British Virgin Island sailing information.

The British Virgin Islands were discovered by Christopher Columbus in 1493. They contain over 50 islands, of which only 15 are inhabited.  Sailing conditions in the BVI are some of the best in the world and are hard to beat with white sandy beaches, plenty of quiet anchorages, steady trade winds and sun all day long.  This is the perfect place to sail and soak up some sun and also go diving or snorkelling and enjoy the crystal clear waters.

Most will sail from Tortola across the Sir Francis Channel to Norman Island and anchor at The Bight.  You can dine on shore or party at the floating pirate ship, Willy T's.  You can take a dinghy and explore the caves or go for a bit of snorkelling along the coral reef.  Another great spot for snorkelling and diving is a group of rocks called The Indians.  Remember to pick up a buoy whenever possible and avoid any damage to the coral.  Peter island is another nice spot if you want to enjoy palm trees and sandy beaches.

Virgin Gorda is a place which must not be missed.  The Bath trail is something very unique and worth discovering for everyone.  There are a few small beaches where you can rest and get refreshments at a beach bar.  Spanish Town is a sleepy tourist-oriented village worth seeing. North Sound, protected by a couple of small islands and reefs, is an ideal place to shelter a yacht of any size.  Some of the richest people in the world come there with  mega yachts to enjoy all this paradise has to offer.


Tortola is the main island in the archipelago with about 22,000 inhabitants. It's a major port and home to BVI goverment, customs offices, a few boat repair yards, many marinas and grocerys and marine supply stores.

The north side of Tortola is exposed to northern swells and waves. You will constantly see surfers riding the waves along the rocky shores of Cain Garden and Brewers bay.  Full moon parties are held on opposite ends of Tortola.

Trellis bay parties are more family-oriented with burning iron spheres on the water while Bombas Shack caters more towards a crazy crowd with magic mushroom punch as the main drink.  The waters between northern Tortola and Jost Van Dyke are exposed to stronger winds and waves. Sandy Spit and Sandy Cay are known for their perfect white sand beaches and are also famous for the beer commercials which were shot there.


Joist Van Dyke

Jost Van Dyke is the smallest of the four main inhabited islands.  Only about 300 people make a home here.  There is a customs office, grocery store, dive shop and several small bars in a Great Harbour Bay.  One of the most famous bars is Foxy's Tamarind Bar with excellent food and a reggae band which often plays until the morning.  From the west corner of the tiny village, an unfinished road will take you to the highest peak on Jost Van Dyke.  If you get there you'll be able to enjoy a magnificent panoramic view of the British and US Virgin islands.  Little Jost Van Dyke will offer you an opportunity to tan on completely empty beaches.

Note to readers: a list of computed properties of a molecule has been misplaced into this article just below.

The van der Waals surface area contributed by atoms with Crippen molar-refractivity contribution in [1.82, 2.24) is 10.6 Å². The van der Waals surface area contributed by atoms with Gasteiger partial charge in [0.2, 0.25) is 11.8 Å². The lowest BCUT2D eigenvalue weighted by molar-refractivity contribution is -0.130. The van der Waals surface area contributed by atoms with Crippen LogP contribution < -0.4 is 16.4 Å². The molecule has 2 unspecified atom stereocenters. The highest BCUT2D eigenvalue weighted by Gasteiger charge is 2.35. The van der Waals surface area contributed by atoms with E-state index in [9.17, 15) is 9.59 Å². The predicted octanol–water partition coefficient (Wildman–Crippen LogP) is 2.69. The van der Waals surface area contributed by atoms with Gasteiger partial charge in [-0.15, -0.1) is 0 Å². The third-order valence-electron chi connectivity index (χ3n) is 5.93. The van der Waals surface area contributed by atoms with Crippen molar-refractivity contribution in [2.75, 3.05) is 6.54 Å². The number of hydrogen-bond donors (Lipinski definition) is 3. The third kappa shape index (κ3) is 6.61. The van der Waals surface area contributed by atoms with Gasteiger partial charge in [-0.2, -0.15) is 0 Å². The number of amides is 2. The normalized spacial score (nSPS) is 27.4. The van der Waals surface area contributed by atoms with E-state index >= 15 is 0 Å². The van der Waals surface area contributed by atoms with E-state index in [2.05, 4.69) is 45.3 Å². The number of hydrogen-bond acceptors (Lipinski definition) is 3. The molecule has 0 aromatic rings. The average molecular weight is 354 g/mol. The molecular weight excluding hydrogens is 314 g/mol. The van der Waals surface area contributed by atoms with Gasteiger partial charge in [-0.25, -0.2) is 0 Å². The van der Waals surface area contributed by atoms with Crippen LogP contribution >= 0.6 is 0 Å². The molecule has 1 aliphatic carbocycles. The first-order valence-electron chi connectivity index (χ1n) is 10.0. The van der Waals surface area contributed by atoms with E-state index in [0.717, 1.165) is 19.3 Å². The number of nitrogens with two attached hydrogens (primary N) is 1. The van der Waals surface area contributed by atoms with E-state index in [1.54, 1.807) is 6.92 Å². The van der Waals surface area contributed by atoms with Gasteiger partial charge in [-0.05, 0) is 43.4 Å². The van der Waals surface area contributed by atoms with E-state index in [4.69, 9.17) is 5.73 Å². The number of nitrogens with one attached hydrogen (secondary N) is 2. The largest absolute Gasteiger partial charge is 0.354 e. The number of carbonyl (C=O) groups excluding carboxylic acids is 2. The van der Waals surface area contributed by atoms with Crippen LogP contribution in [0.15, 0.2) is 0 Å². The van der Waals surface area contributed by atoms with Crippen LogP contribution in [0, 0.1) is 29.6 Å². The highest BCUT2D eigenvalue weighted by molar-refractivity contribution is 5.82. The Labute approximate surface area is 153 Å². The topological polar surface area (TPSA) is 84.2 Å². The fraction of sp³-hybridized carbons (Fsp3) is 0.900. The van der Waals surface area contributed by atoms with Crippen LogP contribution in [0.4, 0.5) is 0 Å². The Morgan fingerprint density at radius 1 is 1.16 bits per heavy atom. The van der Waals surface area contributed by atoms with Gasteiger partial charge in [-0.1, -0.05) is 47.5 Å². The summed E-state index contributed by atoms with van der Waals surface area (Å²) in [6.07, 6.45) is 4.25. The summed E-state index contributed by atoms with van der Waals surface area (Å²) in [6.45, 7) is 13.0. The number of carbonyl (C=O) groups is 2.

Virgin Gorda

Another big attraction in BVI is the island of Virgin Gorda and its famous trail called The Baths.  This picturesque trail goes between two beautiful beaches, leading through granite formations of narrow passages and caves partially flooded with warm tropical waters of the Caribbean Sea.  One of the beaches has a bar where you can stop and  get a refreshing drink.

A bit further you will find Spanish Town with several cafes and boutiques serving visitors and tourists. North Sound on the east end of Virgin Gorda is protected from the open ocean winds and waves by a couple of uninhabited islands and coral reef.  It is an ideal sheltering place even for the biggest yachts.  Some of the richest people in the world come here with mega yachts to relax and play.  A popular place to stop is the Bitter End Yacht Club and Pub as well as the Saba Rock restaurant, where you will enjoy food and drinks, and discover a surprising attraction every day at 5pm.


On the most eastern frontier of BVI is Anegada Island and its reef.  This 10 feet(3m) above sea level and completely flat island is a little private paradise.  Wild donkeys roam freely there and pelicans occupy many shallow ponds and lagoons.  Anegada is the best place in the Caribbean for fly fishing. Mighty Tarpoons weighing up to 280lbs(120kg) frequently patrol shallow waters.  The reef is home to over 300 known wrecks and many species of coral and fish.

You have to be a very seasoned navigator to be allowed to sail to Anegada.  It is dangerous, shallow and full of coral heads.  To make things worse, northerly waves crashing on the island are washing sand from the beaches and making the water very milky.  There have been incidents where many reckless operators were crushing dinghies on coral heads.  Most charter operators will not be allowed to sail Anegada waters.